Wednesday, February 10, 2010

Day 2 arvo: APIs, eResearch and the Twitter vs Tagging discussion

Paul Bonnington from Monash did an overview of the explosion in data collected, collated, and visualised using automated methods, and some of the lessons he'd learned while trying to preserve that data for wider use than the original purpose of the research. Organisationally the area he works for sits at the nexus between IT, Library, Research Office and Academics and he underlined the importance of partnerships, you can't do this on your own.

He stressed that a sense of ownership of the data by the researchers was crucial to its preservation, and the importance putting the data archiving tool in place at the time of collection.

He cited a couple key articles and books but I was only quick enough to jot down The Fourth Paradigm for a tweet, and I can't find his presentation online or on the CD yet.

As interesting as this area is I don't think it's going to be our direct responsibility to carry out the ANDS mission at JCU although we will have a role in supporting it and linking the data to the publications in our institutional repository that result from it.

Roy Tennant roller skated at a rapid pace over the possibilities of APIs to vastly improve services by augmenting them with information from disparate resources and he offered a feast of links to lists of APIs and real world examples. Between this and the Linked Data stuff I'm starting to think I should start removing myself from the operational tasks that currently eat up so much of my time, and doing more of the 'cool stuff' that Heather envisioned when she first created the job of 'library technologies coordinator'. Sigh. Anyway for my future reference here are two of Roys links to lists of APIs:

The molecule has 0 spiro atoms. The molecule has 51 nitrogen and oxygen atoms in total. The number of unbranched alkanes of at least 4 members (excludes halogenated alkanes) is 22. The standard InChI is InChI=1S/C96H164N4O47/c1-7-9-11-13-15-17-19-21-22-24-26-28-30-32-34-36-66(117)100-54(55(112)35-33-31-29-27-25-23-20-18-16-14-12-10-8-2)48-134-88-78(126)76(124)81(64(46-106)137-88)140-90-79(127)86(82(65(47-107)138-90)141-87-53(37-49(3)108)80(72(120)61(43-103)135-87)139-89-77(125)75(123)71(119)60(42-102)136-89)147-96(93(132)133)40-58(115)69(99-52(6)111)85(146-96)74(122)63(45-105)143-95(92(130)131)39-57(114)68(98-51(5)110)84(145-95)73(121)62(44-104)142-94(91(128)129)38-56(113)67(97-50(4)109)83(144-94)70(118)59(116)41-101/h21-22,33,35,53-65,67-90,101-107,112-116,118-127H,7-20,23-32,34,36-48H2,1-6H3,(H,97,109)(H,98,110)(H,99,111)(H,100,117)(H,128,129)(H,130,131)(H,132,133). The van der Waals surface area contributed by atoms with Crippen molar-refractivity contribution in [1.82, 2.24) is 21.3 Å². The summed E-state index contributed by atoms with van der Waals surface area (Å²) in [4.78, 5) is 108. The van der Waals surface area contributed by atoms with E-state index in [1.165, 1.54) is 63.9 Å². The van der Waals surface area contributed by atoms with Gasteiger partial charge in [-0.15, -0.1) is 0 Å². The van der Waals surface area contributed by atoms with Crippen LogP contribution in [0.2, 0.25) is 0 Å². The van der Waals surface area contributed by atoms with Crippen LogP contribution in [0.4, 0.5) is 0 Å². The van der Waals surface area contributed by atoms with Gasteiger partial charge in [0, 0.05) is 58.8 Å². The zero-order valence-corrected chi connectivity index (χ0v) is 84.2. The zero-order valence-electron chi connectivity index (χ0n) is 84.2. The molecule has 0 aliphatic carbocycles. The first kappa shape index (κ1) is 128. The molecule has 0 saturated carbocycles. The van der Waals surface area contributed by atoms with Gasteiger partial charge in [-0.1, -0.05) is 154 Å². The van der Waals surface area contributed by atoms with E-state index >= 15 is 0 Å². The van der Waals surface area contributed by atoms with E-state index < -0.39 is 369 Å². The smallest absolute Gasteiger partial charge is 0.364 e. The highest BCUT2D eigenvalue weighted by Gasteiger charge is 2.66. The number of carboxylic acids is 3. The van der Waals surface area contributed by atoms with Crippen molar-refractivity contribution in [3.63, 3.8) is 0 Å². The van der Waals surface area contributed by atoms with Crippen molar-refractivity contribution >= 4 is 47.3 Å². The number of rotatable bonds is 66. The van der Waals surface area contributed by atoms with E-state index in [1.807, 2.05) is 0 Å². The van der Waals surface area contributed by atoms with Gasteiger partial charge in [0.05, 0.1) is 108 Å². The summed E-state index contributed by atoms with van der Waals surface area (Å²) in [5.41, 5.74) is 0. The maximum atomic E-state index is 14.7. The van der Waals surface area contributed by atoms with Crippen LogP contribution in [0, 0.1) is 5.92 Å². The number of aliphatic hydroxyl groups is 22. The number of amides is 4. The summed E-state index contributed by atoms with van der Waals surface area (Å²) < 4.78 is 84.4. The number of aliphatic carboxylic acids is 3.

We really need more librarians with these sort of skills because I think it's difficult to see the possibilities if you're not getting your hands dirty looking at this stuff. That said, to badly misquote Jacques Attali from memory 'We tend to do what the technology allows us to do, rather than developing the technology that allows us to do what we actually want'.

And I lost my Twitter virginity today. (If your a tweep search for the #VALA2010 tag or post VALA I'm @cockerilla). I mention this because the final session was Top Trends with a star studded panel that included, but was not limited to, Roy Tennant, Marshall Breeding, Tom Tague and Karen Calhoun.
There was lively discussion, but the only 'trend' discussed was social tagging and whether libraries (and other cultural institutions) wanted to control, censor, or normalise it and if so to what extent and how.
In the land of Tweet the natives (and there were lots) were simmering about how the discussion was getting bogged down in the minutae of just one trend. I finally saw a use for Twitter - how would the discussion have evolved if the feed was displayed to the room, or even just to the panel or chair?
Apparently the VALA organisers wanted to display the feed but the venue couldn't do it. I'm not sure whether that sort of immediate, but quiet, feedback to a panel from the audience would improve this sort of event, and whether the feed would become the centre of attention rather than the speaker, but I'm kind of interested in finding out. No doubt chaos might regularly be the result until protocols evolved to make it workable. I can't help thinking that it might end up looking like 'The Word' from the Colbert Report, where the commentator says one thing while the text and graphics provide humorous counterpoint.

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